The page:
I have a modest following on social media, but numbers mean nothing.
We all shit the same, whether it’s 50 fans or 500 fans on your app.
When I walk into a room I always introduce myself and never assume the other person should know me or my work. Often they don’t.
Despite selling thousands of copies of EVERY trick i’ve ever released, at a magic convention I am relatively unknown.
Once in a blue moon someone asks me for an autograph and I’m taken back by it. Ridiculously flattered. I don’t deserve such praise.
Some people have mistaken this obliviousness for arrogance. Telling my friend Lloyd Barnes “I was standing near Geraint to try and get his attention but he didn’t say hi”
In my view, that person has been waiting in silence to get past me to someone else. So I politely move and the potential for interaction withers away. I never assume they know me.
WHY THEN, do some people assume their popularity?
Recently an email I wrote for a new release to the magic industry was criticised by one man for being shot at him and his work.
These people act like perpetual victims in life. Assuming every facebook status and email is about them. The world must be out to get them right? It’s super unfair.
In truth, it’s nothing like that.
I’m not going to name who it was, because ironically it would be giving them the attention they clearly crave so much.
What’s known as Justin Miller syndrome has swept the industry like a virus. A new product is released and some scramble to their family tree-esque mind map of magic to see how they’ve been dissed.
“I once sat next to that guy at McDonald’s in Blackpool. He must have stolen my trick! His uses a queen of spades and so does mine.”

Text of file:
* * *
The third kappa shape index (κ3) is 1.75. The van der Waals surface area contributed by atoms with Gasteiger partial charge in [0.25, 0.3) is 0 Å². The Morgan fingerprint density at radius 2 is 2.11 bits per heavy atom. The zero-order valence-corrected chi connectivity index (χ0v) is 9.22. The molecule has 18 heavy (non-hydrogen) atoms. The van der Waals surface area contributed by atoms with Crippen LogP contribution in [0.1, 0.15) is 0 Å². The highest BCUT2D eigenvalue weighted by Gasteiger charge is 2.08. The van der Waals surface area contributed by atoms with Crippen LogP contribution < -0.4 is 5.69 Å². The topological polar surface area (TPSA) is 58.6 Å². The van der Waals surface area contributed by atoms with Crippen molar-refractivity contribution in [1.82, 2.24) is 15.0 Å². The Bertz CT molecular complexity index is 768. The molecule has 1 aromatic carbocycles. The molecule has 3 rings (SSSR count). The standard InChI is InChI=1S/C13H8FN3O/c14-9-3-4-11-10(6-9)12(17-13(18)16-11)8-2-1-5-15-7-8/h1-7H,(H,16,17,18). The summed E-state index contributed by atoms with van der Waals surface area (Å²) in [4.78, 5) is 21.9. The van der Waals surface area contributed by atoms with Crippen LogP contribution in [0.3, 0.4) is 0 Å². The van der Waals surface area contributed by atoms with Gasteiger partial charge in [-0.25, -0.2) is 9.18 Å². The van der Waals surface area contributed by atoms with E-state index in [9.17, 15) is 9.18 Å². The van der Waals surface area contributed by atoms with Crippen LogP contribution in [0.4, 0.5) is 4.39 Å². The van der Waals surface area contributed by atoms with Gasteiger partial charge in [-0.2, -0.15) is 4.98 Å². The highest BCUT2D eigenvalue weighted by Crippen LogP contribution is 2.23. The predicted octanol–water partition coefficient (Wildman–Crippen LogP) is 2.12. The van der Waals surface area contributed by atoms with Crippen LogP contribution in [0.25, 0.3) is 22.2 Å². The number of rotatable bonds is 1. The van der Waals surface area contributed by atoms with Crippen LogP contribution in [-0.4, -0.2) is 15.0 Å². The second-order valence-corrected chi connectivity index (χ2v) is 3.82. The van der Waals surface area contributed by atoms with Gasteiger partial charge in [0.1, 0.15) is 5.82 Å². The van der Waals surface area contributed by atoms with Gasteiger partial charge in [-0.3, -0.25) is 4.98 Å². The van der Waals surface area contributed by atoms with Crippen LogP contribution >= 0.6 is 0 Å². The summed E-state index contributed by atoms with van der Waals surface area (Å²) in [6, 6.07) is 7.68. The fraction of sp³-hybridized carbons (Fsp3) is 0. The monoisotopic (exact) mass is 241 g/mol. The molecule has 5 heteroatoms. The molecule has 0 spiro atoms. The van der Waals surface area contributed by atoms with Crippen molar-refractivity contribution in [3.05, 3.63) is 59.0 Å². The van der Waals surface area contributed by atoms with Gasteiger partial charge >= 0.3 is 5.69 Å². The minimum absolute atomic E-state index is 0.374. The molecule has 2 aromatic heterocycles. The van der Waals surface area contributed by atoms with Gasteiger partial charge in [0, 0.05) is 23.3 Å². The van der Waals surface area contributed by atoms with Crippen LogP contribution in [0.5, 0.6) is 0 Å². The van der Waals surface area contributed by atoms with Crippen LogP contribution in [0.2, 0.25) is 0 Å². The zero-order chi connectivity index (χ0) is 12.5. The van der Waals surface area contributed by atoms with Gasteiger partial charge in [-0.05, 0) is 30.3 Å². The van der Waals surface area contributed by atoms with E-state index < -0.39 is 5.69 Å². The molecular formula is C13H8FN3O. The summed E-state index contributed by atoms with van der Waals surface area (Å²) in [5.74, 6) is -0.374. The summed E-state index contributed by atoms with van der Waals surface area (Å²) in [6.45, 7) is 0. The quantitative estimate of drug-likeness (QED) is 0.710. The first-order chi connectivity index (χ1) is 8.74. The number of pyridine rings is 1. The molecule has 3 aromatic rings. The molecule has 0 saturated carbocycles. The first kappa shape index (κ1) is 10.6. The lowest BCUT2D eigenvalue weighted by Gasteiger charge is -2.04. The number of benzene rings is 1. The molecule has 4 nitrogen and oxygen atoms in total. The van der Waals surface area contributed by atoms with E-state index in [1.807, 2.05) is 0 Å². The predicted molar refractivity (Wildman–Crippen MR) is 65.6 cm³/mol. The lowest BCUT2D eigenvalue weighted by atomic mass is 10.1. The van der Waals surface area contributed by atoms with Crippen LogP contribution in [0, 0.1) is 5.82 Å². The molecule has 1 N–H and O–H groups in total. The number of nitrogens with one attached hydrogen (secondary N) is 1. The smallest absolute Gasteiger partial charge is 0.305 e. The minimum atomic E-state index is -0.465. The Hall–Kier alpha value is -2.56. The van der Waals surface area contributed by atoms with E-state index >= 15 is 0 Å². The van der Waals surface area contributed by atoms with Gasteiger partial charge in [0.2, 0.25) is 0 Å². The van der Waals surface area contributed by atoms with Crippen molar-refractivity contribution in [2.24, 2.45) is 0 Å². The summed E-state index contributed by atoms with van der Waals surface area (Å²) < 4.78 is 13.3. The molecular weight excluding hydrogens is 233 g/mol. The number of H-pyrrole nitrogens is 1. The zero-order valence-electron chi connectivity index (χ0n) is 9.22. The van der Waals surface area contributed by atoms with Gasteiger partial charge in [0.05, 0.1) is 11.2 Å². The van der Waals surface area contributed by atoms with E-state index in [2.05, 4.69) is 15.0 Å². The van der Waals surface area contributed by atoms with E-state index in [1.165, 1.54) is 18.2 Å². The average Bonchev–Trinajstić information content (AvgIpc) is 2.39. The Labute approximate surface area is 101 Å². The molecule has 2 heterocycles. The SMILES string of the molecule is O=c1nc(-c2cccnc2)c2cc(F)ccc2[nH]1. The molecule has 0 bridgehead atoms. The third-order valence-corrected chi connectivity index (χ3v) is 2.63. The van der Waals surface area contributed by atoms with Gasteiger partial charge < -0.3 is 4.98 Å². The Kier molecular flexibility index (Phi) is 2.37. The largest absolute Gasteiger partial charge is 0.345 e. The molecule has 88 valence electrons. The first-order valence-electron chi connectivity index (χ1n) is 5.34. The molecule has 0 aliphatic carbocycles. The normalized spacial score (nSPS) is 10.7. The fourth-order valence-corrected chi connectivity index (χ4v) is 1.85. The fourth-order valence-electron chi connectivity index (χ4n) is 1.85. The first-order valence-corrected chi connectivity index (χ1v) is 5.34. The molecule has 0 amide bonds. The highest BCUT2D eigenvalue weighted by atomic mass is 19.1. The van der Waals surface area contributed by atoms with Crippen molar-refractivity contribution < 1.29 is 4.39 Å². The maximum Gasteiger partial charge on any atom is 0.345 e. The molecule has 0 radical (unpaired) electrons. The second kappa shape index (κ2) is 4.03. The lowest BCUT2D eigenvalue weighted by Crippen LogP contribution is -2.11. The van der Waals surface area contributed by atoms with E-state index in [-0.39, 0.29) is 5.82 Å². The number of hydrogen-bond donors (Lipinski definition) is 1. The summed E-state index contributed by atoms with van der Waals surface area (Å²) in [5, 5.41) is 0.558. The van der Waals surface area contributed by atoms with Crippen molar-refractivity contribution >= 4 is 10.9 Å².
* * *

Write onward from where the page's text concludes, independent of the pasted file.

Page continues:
Without any fear of disrepute their counter-attack to a non-existent first blow is thrown online. They feel hurt and they want to hurt back.
It’s a defence mechanism.
What’s sad is that the initial feeling they felt is all in their own head. A construct of too much ego. An incorrect assumption allowing them to feel wronged.
This particular person felt wronged by the word ‘true’ being underlined in an email.
In school you’re meant to show you’re working so i’m gonna try and show how he got there…
He/She created trick + read email – any logic = assumed it was an attack on their trick.
They assumed that an email’s choice of underline promoting someone else’s trick was an attack, 5 years in the making. A dig at their previously released creation.
Tell me that’s not ridiculous?
‘But it’s been up on penguin and was a best-seller for 2 months’ – So are a lot of things. If a customer has never heard of your product it’s not the customer’s fault. It’s your fault for not promoting it well enough for the customer to have heard of it.
I’ve heard of a she-wee and i’ve never ever owned a vagina. See my point.
Social media has given people an over-inflated view of their own importance in this world. Just because it gets 10 likes, doesn’t mean it’s correct.
You are not special. Your actions are.
It’s how you carry yourself, how you respond to setbacks, failure & success that makes you unique.
Ego is the enemy. Fight it.
P.s. If your ego is getting out of hand and you want it to be ‘low key’ then take a look at Ryan Holiday’s book “Ego is the enemy”. I would link it, but my readers are worldwide, so it’s pointless sending you to UK Amazon.